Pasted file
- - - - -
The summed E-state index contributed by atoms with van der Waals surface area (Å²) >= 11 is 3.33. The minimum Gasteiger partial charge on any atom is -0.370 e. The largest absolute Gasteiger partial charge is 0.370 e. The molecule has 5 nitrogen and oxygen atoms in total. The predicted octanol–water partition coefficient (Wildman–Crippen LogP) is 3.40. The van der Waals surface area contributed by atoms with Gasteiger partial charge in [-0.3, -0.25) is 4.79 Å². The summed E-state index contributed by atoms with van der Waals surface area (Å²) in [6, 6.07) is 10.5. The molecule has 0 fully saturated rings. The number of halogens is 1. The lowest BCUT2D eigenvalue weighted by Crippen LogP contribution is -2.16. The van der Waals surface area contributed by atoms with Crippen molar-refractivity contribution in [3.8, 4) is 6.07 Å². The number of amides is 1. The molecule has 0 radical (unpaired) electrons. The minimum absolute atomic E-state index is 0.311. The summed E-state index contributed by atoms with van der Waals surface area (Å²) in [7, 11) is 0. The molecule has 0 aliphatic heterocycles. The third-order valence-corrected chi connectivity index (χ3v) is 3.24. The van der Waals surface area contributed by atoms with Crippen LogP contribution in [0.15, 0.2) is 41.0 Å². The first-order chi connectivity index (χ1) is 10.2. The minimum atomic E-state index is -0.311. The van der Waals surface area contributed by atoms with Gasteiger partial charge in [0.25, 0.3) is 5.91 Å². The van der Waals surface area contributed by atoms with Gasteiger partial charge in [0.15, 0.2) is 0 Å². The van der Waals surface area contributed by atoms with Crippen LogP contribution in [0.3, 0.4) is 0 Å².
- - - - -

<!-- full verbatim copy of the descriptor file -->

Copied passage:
The summed E-state index contributed by atoms with van der Waals surface area (Å²) >= 11 is 3.33. The minimum Gasteiger partial charge on any atom is -0.370 e. The largest absolute Gasteiger partial charge is 0.370 e. The molecule has 5 nitrogen and oxygen atoms in total. The predicted octanol–water partition coefficient (Wildman–Crippen LogP) is 3.40. The van der Waals surface area contributed by atoms with Gasteiger partial charge in [-0.3, -0.25) is 4.79 Å². The summed E-state index contributed by atoms with van der Waals surface area (Å²) in [6, 6.07) is 10.5. The molecule has 0 fully saturated rings. The number of halogens is 1. The lowest BCUT2D eigenvalue weighted by Crippen LogP contribution is -2.16. The van der Waals surface area contributed by atoms with Crippen molar-refractivity contribution in [3.8, 4) is 6.07 Å². The number of amides is 1. The molecule has 0 radical (unpaired) electrons. The minimum absolute atomic E-state index is 0.311. The summed E-state index contributed by atoms with van der Waals surface area (Å²) in [7, 11) is 0. The molecule has 0 aliphatic heterocycles. The third-order valence-corrected chi connectivity index (χ3v) is 3.24. The van der Waals surface area contributed by atoms with Crippen LogP contribution in [0.15, 0.2) is 41.0 Å². The first-order chi connectivity index (χ1) is 10.2. The minimum atomic E-state index is -0.311. The van der Waals surface area contributed by atoms with Gasteiger partial charge in [0.25, 0.3) is 5.91 Å². The van der Waals surface area contributed by atoms with Gasteiger partial charge in [0.15, 0.2) is 0 Å². The van der Waals surface area contributed by atoms with Crippen LogP contribution in [0.3, 0.4) is 0 Å².